The role of cities in our federalist system is once again in the news. President Donald Trump's executive order purporting to cut federal funding for “sanctuary cities” made headlines across the country. However, this federal-municipal showdown is part of a much larger story about the changing regulatory role of cities. Even as cities cast themselves as defiant against conservative federal policies, many are finding themselves in a much weaker position with respect to state policymaking. Already, state legislators across the country are introducing bills that would cut state funding to local governments implementing “sanctuary city” policies. Such efforts are among the many preemption bills pending in statehouses across the country. Local governments, as creatures of state law, are required to conform to state law, and legislatures have used this power to block municipal regulatory policies. Scholars have noted this uptick in preemption efforts and discussed the effect of particular preemption policies. This Article addresses an important and emerging trend in intrastate preemption. This new brand of preemption statutes seeks not just to curtail specific local policies but, rather, to chill local policymaking. These punitive statutes punish local governments or their public officials for taking policy positions and deny them access to the typical legal processes for determining the legality of local ordinances. In this Article, I identify this phenomenon as “hyper preemption” and describe its various incarnations. I argue that these hyper preemption statutes are different than traditional preemption statutes, which focus on asserting state control over specific policy areas and often involve specifically local regulatory efforts. I then discuss legal and institutional limits on this hyper preemption model.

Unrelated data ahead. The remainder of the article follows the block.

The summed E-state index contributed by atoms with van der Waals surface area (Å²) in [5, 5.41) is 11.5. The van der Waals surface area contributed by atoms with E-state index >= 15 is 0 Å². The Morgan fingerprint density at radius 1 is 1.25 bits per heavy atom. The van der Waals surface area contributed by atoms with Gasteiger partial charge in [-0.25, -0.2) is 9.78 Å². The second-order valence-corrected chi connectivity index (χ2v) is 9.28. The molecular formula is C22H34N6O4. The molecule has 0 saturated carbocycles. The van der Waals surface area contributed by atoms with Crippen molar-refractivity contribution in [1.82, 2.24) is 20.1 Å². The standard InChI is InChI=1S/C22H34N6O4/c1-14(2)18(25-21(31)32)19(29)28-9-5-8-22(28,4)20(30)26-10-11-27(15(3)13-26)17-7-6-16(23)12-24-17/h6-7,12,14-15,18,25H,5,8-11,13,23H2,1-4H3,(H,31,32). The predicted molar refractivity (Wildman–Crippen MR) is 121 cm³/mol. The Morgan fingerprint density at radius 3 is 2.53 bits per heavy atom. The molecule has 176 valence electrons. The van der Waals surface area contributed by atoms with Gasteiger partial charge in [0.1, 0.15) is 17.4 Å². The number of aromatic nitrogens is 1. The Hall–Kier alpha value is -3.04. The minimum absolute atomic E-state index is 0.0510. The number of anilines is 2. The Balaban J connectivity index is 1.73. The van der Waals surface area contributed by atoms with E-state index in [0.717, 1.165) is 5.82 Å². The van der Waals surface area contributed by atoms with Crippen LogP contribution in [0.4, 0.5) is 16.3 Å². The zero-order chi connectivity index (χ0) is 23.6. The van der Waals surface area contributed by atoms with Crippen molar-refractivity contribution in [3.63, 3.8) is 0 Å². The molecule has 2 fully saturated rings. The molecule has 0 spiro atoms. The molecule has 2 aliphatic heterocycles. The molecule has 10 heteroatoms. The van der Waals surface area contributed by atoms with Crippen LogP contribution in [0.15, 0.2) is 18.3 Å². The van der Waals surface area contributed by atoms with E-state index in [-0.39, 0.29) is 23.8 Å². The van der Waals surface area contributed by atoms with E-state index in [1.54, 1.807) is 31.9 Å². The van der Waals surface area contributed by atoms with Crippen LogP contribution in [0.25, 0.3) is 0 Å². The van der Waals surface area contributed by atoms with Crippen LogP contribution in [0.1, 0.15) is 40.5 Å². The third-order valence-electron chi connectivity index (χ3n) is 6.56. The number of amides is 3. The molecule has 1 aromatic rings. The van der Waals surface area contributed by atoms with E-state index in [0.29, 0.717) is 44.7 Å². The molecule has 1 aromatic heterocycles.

|Original language||English (US)|
|Number of pages||54|
|Journal||Georgetown Law Journal|
|State||Published - Jan 1 2018|
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